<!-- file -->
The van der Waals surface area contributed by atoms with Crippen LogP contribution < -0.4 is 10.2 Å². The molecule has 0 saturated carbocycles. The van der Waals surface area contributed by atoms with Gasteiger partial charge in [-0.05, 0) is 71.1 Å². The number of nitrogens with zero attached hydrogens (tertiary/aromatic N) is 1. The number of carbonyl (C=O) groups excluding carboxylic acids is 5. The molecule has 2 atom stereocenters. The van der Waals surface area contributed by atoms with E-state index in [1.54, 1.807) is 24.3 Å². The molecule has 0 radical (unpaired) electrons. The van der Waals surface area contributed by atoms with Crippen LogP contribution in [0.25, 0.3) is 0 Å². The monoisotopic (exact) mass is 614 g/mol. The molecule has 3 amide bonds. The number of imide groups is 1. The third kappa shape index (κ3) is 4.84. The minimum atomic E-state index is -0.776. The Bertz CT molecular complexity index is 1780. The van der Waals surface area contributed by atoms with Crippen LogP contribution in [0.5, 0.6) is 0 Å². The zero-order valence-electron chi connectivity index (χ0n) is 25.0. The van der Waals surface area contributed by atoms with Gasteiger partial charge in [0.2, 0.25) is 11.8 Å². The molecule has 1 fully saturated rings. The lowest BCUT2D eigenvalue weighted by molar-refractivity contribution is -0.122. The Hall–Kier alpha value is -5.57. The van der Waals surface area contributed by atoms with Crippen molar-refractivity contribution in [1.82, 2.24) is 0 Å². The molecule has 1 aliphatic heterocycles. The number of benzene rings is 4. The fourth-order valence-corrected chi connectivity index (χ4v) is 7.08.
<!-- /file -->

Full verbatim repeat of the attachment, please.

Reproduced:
The van der Waals surface area contributed by atoms with Crippen LogP contribution < -0.4 is 10.2 Å². The molecule has 0 saturated carbocycles. The van der Waals surface area contributed by atoms with Gasteiger partial charge in [-0.05, 0) is 71.1 Å². The number of nitrogens with zero attached hydrogens (tertiary/aromatic N) is 1. The number of carbonyl (C=O) groups excluding carboxylic acids is 5. The molecule has 2 atom stereocenters. The van der Waals surface area contributed by atoms with E-state index in [1.54, 1.807) is 24.3 Å². The molecule has 0 radical (unpaired) electrons. The van der Waals surface area contributed by atoms with Crippen LogP contribution in [0.25, 0.3) is 0 Å². The monoisotopic (exact) mass is 614 g/mol. The molecule has 3 amide bonds. The number of imide groups is 1. The third kappa shape index (κ3) is 4.84. The minimum atomic E-state index is -0.776. The Bertz CT molecular complexity index is 1780. The van der Waals surface area contributed by atoms with Crippen LogP contribution in [0.5, 0.6) is 0 Å². The zero-order valence-electron chi connectivity index (χ0n) is 25.0. The van der Waals surface area contributed by atoms with Gasteiger partial charge in [0.2, 0.25) is 11.8 Å². The molecule has 1 fully saturated rings. The lowest BCUT2D eigenvalue weighted by molar-refractivity contribution is -0.122. The Hall–Kier alpha value is -5.57. The van der Waals surface area contributed by atoms with Crippen molar-refractivity contribution in [1.82, 2.24) is 0 Å². The molecule has 1 aliphatic heterocycles. The number of benzene rings is 4. The fourth-order valence-corrected chi connectivity index (χ4v) is 7.08.